Challenge is in digital video

Consumer choices lead a cable giant into the world of more on-demand programming

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For Comcast Corp. Chairman and Chief Executive Officer Brian L. Roberts, the key challenge in today's digital video world is how to become the Google of television.

Roberts, who heads the nation's largest cable television provider, said broadband Internet makes the traditional cable TV business obsolete. As a result, he said, Comcast is stressing its on-demand video service, which enables customers to view movies and programs whenever they want. Consumers are beginning to get more choices in how they view video content, whether it is online, on mobile phones or new delivery schemes coming soon from the phone companies. Even Apple Computer Inc. is getting into the video business with the introduction of a new iPod that plays videos.

These trends are likely to accelerate as more consumers have high-speed Internet access at home. More than half of all U.S. Internet service is delivered over broadband connections. And as transmission speeds continue to escalate, customers will start downloading video programming much as they download music.

The challenge to Comcast and others television providers is to persuade customers to subscribe to their service rather than just surf the Web themselves, downloading videos. "We really do believe in change," Roberts said, referring to the "burden of incumbency" cable companies and phone providers face when traditional business is threatened by new technologies. "Other operators looked at on-demand and backed away because it's disruptive. We said `Let's do it.'"

Part of Comcast's strategy is to become more like Google by making it easier for customers to search for the video content they want, when they want. One part of that strategy is developing a more robust interactive TV viewing guide as Comcast continues to add content to its on-demand programming.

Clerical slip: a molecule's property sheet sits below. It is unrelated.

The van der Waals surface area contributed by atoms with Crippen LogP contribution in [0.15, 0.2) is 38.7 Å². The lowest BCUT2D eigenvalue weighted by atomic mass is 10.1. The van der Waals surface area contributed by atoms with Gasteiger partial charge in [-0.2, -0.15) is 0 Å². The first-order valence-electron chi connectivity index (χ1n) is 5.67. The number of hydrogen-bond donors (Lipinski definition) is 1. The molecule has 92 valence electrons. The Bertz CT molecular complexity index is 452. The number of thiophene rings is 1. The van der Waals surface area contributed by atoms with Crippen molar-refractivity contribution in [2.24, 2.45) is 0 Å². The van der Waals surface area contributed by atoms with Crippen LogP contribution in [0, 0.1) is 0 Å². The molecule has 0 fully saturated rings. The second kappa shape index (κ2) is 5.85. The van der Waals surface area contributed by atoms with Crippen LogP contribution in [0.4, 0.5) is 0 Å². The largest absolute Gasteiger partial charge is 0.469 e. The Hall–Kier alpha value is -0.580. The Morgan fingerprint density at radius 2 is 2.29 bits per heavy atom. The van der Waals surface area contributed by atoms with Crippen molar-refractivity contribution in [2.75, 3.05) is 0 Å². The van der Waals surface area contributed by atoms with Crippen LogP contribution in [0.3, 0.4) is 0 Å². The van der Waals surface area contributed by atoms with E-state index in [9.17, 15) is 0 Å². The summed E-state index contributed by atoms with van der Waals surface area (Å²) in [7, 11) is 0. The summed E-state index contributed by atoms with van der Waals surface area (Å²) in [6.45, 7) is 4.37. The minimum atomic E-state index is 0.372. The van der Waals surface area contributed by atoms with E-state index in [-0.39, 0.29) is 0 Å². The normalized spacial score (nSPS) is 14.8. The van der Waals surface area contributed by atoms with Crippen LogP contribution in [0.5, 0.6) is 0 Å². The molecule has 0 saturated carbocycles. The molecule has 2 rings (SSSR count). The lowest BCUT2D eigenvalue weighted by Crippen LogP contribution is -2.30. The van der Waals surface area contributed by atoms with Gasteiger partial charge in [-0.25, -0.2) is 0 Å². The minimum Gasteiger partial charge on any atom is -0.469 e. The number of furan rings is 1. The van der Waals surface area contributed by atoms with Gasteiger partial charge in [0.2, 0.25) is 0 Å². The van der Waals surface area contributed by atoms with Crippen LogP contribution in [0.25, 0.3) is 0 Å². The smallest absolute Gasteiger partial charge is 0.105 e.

These technologies must be easy to use, Roberts said in a recent speech to the Executives' Club of Chicago. He said he has focused on upgrading the video service.

"Other cable operators looked at providing phone service, but we looked at TV on demand," he said. "Not just movies, but regular programming and even untraditional videos, like `how-to' programs. We started providing on-demand service to our customers for free because it adds value and differentiates us."

Comcast subscribers must have a digital service package to receive on-demand programming. However, Roberts said, Comcast plans to provide new set-top boxes to customers who don't have digital cable service so that they, too, can get some form of on-demand video.

Comcast faces competition from satellite dish operators, cable operators such as RCN and WOW, and will soon face competition from SBC Communications Inc., Verizon Communications Inc. and other telephone companies that plan to offer video to their customers once they upgrade their networks.

Roberts said the moves by SBC and Verizon don't make economic sense, but the phone companies are moving into video because they fear a loss of customers to the phone service that Comcast and other cable operators are introducing.

Jon Van writes for the Chicago Tribune.

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